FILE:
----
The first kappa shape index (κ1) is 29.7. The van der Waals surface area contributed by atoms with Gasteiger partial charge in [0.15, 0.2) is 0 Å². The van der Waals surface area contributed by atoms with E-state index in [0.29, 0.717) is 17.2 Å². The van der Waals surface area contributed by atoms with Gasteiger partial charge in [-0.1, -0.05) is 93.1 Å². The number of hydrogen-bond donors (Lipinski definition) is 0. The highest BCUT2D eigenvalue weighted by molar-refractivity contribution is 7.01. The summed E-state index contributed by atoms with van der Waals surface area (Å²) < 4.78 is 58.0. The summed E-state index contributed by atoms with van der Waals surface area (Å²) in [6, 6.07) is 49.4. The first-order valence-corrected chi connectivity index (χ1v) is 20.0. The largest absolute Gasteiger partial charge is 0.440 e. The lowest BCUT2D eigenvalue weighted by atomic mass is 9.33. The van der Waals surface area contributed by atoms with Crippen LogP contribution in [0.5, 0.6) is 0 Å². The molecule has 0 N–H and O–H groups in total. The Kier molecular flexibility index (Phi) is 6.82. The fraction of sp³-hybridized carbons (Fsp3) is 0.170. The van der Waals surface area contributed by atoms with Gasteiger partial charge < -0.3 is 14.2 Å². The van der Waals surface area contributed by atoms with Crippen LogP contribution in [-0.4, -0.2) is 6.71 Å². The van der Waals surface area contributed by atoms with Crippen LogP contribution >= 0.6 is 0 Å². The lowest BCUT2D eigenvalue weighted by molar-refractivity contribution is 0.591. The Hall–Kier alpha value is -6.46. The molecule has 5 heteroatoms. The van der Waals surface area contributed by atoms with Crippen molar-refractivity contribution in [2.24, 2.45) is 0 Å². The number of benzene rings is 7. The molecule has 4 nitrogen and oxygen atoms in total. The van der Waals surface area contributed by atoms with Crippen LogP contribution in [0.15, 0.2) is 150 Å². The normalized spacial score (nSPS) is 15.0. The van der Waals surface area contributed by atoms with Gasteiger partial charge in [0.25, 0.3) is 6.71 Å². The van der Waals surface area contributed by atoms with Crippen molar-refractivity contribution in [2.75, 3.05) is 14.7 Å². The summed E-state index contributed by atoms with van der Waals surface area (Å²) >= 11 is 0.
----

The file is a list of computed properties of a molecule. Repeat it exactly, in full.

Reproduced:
The first kappa shape index (κ1) is 29.7. The van der Waals surface area contributed by atoms with Gasteiger partial charge in [0.15, 0.2) is 0 Å². The van der Waals surface area contributed by atoms with E-state index in [0.29, 0.717) is 17.2 Å². The van der Waals surface area contributed by atoms with Gasteiger partial charge in [-0.1, -0.05) is 93.1 Å². The number of hydrogen-bond donors (Lipinski definition) is 0. The highest BCUT2D eigenvalue weighted by molar-refractivity contribution is 7.01. The summed E-state index contributed by atoms with van der Waals surface area (Å²) < 4.78 is 58.0. The summed E-state index contributed by atoms with van der Waals surface area (Å²) in [6, 6.07) is 49.4. The first-order valence-corrected chi connectivity index (χ1v) is 20.0. The largest absolute Gasteiger partial charge is 0.440 e. The lowest BCUT2D eigenvalue weighted by atomic mass is 9.33. The van der Waals surface area contributed by atoms with Crippen LogP contribution in [0.5, 0.6) is 0 Å². The molecule has 0 N–H and O–H groups in total. The Kier molecular flexibility index (Phi) is 6.82. The fraction of sp³-hybridized carbons (Fsp3) is 0.170. The van der Waals surface area contributed by atoms with Gasteiger partial charge < -0.3 is 14.2 Å². The van der Waals surface area contributed by atoms with Crippen LogP contribution in [-0.4, -0.2) is 6.71 Å². The van der Waals surface area contributed by atoms with Crippen LogP contribution >= 0.6 is 0 Å². The lowest BCUT2D eigenvalue weighted by molar-refractivity contribution is 0.591. The Hall–Kier alpha value is -6.46. The molecule has 5 heteroatoms. The van der Waals surface area contributed by atoms with Crippen molar-refractivity contribution in [2.24, 2.45) is 0 Å². The number of benzene rings is 7. The molecule has 4 nitrogen and oxygen atoms in total. The van der Waals surface area contributed by atoms with Crippen LogP contribution in [0.15, 0.2) is 150 Å². The normalized spacial score (nSPS) is 15.0. The van der Waals surface area contributed by atoms with Gasteiger partial charge in [0.25, 0.3) is 6.71 Å². The van der Waals surface area contributed by atoms with Crippen molar-refractivity contribution in [2.75, 3.05) is 14.7 Å². The summed E-state index contributed by atoms with van der Waals surface area (Å²) >= 11 is 0.